The Life & Death of Keith Moon



It’s the colour palette I keep coming back to with this. It’s muted and sombre throughout, all stripped back blues through to cold and vaguely warmer greys – even when representing the pop-flash high points of success in this story the colours are kept in check,  confirmation the scenario unfolding is somehow unable to escape the shadows, or too far gone to seek out the light. It fits perfectly for this beautifully illustrated and scripted story of the life of Who drummer Keith Moon based on Tony Fletchers biography ‘Dear Boy – The Life of Keith Moon’.

I’ve never read Fletchers book (but on the back of this, I’m on it), but I am familiar with a the ‘tabloid’ rock history version of his life. Moon the Loon – a ‘character’ who embodied and contributed, not insignificantly, to a previous eras invention of the idea of rock n roll excess. A ferocious party animal who drove cars in to swimming pools, slung TVs over hotel balconies, set off fireworks in tiny spaces for the simple, inane, cheap thrill of it all. Because he felt like it. Beacause he could.  For a chunk of Moons life such antics were somehow de rigeur, accepted and expected rock star shenanigans fuelled by a colossal appetite and frenzied determination for obliteration via drug and alcohol excess that ultimately rendered an exceptional musician unable to actually perform as an artist and, in turn as a person outside of that world unable to deal coherently and confidently with the realities of everyday interactions and relationships.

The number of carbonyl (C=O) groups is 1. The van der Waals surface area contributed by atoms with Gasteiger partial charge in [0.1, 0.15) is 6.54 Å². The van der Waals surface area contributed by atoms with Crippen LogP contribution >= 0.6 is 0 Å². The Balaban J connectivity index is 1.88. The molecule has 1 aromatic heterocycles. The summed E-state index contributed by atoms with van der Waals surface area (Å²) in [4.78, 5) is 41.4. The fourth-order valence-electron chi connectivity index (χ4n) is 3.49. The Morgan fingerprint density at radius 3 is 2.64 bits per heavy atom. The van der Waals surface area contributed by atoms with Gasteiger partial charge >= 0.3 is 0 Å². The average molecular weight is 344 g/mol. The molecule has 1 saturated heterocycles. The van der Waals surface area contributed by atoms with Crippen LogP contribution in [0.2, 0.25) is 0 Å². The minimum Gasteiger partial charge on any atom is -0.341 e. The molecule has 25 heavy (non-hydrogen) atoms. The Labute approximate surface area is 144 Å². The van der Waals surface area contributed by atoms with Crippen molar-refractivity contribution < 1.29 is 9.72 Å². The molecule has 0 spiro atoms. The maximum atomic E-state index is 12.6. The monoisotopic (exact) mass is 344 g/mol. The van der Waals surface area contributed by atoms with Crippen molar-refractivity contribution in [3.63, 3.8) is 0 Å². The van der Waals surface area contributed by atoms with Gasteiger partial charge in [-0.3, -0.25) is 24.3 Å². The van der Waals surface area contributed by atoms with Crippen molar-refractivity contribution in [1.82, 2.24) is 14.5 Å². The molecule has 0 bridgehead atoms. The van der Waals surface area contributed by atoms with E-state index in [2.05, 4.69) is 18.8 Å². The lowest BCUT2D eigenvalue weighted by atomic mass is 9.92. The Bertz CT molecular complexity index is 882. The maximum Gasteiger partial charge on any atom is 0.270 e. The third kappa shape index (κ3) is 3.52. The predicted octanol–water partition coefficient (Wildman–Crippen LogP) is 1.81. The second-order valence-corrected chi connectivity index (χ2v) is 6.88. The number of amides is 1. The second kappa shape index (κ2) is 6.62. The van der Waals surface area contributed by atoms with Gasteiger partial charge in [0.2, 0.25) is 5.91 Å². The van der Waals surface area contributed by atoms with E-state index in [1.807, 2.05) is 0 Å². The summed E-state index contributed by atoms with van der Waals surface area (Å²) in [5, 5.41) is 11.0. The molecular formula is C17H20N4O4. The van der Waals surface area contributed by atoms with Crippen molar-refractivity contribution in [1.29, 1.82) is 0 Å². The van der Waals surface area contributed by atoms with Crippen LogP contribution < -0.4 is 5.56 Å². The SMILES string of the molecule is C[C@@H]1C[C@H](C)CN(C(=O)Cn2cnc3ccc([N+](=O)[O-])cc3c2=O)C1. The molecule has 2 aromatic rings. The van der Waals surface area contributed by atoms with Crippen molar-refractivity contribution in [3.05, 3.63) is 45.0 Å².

In this respect Moons life is littered with fantastic events and incredible, ludicrous stories. From a distance they’re hilarious, tales that had they not been so frequently confirmed through the years as actually happening they could easily qualify as Chinese whispered, handed down and increasingly embellished fiction – rock n roll myth.

Through Jim McCarthy and Marc Olivents graphic novel (and no doubt Tony Fletchers original biog) a wider, fuller tale is told. The story of a teenager filled with an eagerness for excitement, charm and charisma, wired for mischief with unrivalled, natural talents whose calling thrived on and allowed those character traits to blossom and reign completely. An  air of inevitability and its accompanying sadness are caught perfectly with the colour and tone of both the writing  and illustrations spread across these pages.



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